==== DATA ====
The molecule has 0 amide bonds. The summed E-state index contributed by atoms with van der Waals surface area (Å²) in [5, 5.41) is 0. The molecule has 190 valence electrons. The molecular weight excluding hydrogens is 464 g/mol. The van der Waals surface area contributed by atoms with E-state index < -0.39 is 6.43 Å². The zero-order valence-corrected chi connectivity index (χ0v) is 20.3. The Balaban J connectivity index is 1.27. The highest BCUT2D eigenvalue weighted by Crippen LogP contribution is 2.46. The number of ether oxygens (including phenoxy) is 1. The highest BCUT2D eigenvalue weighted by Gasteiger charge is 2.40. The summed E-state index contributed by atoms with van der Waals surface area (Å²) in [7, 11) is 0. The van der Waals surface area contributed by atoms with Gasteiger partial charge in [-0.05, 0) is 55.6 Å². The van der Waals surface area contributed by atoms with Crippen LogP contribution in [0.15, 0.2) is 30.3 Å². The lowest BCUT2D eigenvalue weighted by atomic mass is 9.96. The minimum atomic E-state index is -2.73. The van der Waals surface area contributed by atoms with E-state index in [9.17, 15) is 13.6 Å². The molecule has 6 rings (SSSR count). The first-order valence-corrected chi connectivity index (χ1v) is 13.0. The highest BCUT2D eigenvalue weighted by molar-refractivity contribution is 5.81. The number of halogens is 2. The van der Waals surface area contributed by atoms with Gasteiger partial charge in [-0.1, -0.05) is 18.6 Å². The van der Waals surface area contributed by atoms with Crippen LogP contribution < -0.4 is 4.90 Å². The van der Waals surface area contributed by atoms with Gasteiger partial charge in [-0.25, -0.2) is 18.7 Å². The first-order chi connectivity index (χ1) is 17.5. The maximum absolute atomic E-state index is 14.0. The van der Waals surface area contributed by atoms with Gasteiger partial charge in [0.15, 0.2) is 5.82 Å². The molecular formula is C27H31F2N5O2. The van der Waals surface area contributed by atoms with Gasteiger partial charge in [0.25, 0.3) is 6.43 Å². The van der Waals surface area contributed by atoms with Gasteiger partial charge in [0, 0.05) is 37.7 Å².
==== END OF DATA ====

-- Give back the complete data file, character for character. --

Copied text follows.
The molecule has 0 amide bonds. The summed E-state index contributed by atoms with van der Waals surface area (Å²) in [5, 5.41) is 0. The molecule has 190 valence electrons. The molecular weight excluding hydrogens is 464 g/mol. The van der Waals surface area contributed by atoms with E-state index < -0.39 is 6.43 Å². The zero-order valence-corrected chi connectivity index (χ0v) is 20.3. The Balaban J connectivity index is 1.27. The highest BCUT2D eigenvalue weighted by Crippen LogP contribution is 2.46. The number of ether oxygens (including phenoxy) is 1. The highest BCUT2D eigenvalue weighted by Gasteiger charge is 2.40. The summed E-state index contributed by atoms with van der Waals surface area (Å²) in [7, 11) is 0. The van der Waals surface area contributed by atoms with Gasteiger partial charge in [-0.05, 0) is 55.6 Å². The van der Waals surface area contributed by atoms with Crippen LogP contribution in [0.15, 0.2) is 30.3 Å². The lowest BCUT2D eigenvalue weighted by atomic mass is 9.96. The minimum atomic E-state index is -2.73. The van der Waals surface area contributed by atoms with E-state index in [9.17, 15) is 13.6 Å². The molecule has 6 rings (SSSR count). The first-order valence-corrected chi connectivity index (χ1v) is 13.0. The highest BCUT2D eigenvalue weighted by molar-refractivity contribution is 5.81. The number of halogens is 2. The van der Waals surface area contributed by atoms with Gasteiger partial charge in [-0.1, -0.05) is 18.6 Å². The van der Waals surface area contributed by atoms with Crippen LogP contribution < -0.4 is 4.90 Å². The van der Waals surface area contributed by atoms with Gasteiger partial charge in [-0.25, -0.2) is 18.7 Å². The first-order chi connectivity index (χ1) is 17.5. The maximum absolute atomic E-state index is 14.0. The van der Waals surface area contributed by atoms with Gasteiger partial charge in [0.15, 0.2) is 5.82 Å². The molecular formula is C27H31F2N5O2. The van der Waals surface area contributed by atoms with Gasteiger partial charge in [0.25, 0.3) is 6.43 Å². The van der Waals surface area contributed by atoms with Gasteiger partial charge in [0, 0.05) is 37.7 Å².